As he concluded the inaugural iPad event back in January 2010, Steve Jobs summed up Apple's mission in a single slide. Two street signs were labeled Technology and Liberal Arts, and he explained that Apple operates at the intersection. With Apple Watch, Apple seems to have added a new cross-street: fashion.
Where good looks have always been somewhat secondary to Apple devices usability, the company's first wearable is all about style, so much so that for its first public appearance Apple chose one of the hippest boutiques in Paris during Fashion Week, not the Apple Store at Carrousel du Louvre.
i of the beholder
Back when the iMac G3 was unveiled, the lowercase I in its name stood first and foremost for Internet, but it wasn't just the ability to get online. It was about connection, and about individuality. The iMac was the most personal computer Apple had ever created, an eye-catching mix of technology and art.
As I watched Tim Cook unveil Apple's wristwatch, I couldn't help but think of the iMac, not just because he was standing on the same stage where Steve Jobs had introduced the iMac, but because of the connection Apple had forged between user and gadget.
There's still a lot that we don't know, but from what Apple demonstrated, its first wearable is a true "I" device. It's crafted to be intensely personal, since you wear it all day and it can tap you on the wrist or even show your heartbeat.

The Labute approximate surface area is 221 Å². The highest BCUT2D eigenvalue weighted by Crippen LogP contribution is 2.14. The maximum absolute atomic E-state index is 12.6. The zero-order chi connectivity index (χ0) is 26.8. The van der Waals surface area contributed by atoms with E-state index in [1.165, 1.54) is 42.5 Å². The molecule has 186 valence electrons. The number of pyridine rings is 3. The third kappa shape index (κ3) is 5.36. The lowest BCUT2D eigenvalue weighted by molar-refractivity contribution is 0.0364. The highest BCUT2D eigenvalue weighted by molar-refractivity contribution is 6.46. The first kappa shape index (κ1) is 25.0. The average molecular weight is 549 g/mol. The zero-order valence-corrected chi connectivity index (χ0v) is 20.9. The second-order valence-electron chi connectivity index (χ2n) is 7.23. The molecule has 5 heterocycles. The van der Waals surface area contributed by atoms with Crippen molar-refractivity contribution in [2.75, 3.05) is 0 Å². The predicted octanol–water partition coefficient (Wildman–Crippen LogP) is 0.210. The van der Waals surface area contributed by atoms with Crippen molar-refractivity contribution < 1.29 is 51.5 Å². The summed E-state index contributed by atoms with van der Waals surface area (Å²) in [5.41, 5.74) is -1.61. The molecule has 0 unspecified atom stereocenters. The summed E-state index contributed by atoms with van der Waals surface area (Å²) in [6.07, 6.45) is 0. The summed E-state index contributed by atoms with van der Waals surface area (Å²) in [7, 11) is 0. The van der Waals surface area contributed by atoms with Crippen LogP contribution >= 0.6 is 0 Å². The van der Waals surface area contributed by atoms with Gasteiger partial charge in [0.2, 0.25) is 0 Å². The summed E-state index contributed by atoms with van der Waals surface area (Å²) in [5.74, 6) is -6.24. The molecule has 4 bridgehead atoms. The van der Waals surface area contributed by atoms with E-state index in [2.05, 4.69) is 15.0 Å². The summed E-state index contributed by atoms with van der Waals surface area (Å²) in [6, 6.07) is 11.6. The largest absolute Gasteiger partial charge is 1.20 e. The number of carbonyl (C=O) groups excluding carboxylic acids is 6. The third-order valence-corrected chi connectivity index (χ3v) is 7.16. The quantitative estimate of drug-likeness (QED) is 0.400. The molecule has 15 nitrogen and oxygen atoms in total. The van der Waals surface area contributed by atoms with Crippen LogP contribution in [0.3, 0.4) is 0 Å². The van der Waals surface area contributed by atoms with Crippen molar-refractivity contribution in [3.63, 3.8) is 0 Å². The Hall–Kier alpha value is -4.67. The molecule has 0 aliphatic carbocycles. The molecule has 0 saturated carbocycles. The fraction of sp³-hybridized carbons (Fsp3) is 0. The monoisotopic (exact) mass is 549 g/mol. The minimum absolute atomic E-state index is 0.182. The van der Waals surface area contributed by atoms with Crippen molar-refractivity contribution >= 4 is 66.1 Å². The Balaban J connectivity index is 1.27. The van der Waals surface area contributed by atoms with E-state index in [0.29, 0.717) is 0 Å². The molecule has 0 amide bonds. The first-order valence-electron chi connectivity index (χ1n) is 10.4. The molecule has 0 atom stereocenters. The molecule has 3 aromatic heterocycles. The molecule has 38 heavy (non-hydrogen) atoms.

For months leading up to the event, the rumors were all joking calling this product the iWatch, so much so that it was easy to assume that Apple might continue its popular naming convention with this new category. But that was before we saw what Apple had been working on.
The world has become inundated with "i" products--everything from screen protectors to stock photo services have adopted that lowercase letter to capitalize on the Apple's popularity. But the Apple logo is different. Like the Rolex crown or Gucci's interlocking G's, it stands for luxury. By using its logo in place of the "i," Apple is looking to align itself with TAG Heuer and Raymond Weil, not Samsung or Swatch.
Its new watch may be the most personal device Apple has ever made, but it's also the most luxurious. Mac fans have always awarded extra points for good design, but with Apple Watch, Apple is appealing directly to people's sense of style in a whole new way. While the smartwatches from Samsung, Motorola, and LG look like gadgets, the Apple Watch is jewelry.
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